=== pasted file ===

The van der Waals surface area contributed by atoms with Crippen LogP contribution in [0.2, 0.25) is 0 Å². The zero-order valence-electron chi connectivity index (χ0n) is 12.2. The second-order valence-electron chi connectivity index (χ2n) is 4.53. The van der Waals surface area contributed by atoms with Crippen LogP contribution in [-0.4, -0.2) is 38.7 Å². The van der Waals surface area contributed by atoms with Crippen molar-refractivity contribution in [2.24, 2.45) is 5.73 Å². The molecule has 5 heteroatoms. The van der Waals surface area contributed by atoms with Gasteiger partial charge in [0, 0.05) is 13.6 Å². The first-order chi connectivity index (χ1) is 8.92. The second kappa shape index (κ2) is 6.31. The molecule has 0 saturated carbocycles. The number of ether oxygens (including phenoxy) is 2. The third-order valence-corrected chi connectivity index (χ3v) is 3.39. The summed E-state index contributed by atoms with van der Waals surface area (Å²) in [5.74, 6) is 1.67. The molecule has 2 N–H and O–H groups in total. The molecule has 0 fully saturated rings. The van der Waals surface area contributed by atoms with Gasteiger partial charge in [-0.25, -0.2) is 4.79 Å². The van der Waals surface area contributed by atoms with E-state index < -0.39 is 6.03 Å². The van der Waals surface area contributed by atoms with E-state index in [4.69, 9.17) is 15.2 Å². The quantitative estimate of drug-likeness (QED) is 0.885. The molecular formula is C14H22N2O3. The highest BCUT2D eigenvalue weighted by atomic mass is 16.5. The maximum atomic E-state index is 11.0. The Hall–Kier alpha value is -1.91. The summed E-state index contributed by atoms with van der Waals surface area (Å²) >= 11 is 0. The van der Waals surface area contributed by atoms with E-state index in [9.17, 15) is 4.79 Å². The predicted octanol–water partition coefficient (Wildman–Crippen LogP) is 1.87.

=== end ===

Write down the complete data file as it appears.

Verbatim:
The van der Waals surface area contributed by atoms with Crippen LogP contribution in [0.2, 0.25) is 0 Å². The zero-order valence-electron chi connectivity index (χ0n) is 12.2. The second-order valence-electron chi connectivity index (χ2n) is 4.53. The van der Waals surface area contributed by atoms with Crippen LogP contribution in [-0.4, -0.2) is 38.7 Å². The van der Waals surface area contributed by atoms with Crippen molar-refractivity contribution in [2.24, 2.45) is 5.73 Å². The molecule has 5 heteroatoms. The van der Waals surface area contributed by atoms with Gasteiger partial charge in [0, 0.05) is 13.6 Å². The first-order chi connectivity index (χ1) is 8.92. The second kappa shape index (κ2) is 6.31. The molecule has 0 saturated carbocycles. The number of ether oxygens (including phenoxy) is 2. The third-order valence-corrected chi connectivity index (χ3v) is 3.39. The summed E-state index contributed by atoms with van der Waals surface area (Å²) in [5.74, 6) is 1.67. The molecule has 2 N–H and O–H groups in total. The molecule has 0 fully saturated rings. The van der Waals surface area contributed by atoms with Gasteiger partial charge in [-0.25, -0.2) is 4.79 Å². The van der Waals surface area contributed by atoms with E-state index < -0.39 is 6.03 Å². The van der Waals surface area contributed by atoms with E-state index in [4.69, 9.17) is 15.2 Å². The quantitative estimate of drug-likeness (QED) is 0.885. The molecular formula is C14H22N2O3. The highest BCUT2D eigenvalue weighted by atomic mass is 16.5. The maximum atomic E-state index is 11.0. The Hall–Kier alpha value is -1.91. The summed E-state index contributed by atoms with van der Waals surface area (Å²) >= 11 is 0. The van der Waals surface area contributed by atoms with E-state index in [9.17, 15) is 4.79 Å². The predicted octanol–water partition coefficient (Wildman–Crippen LogP) is 1.87.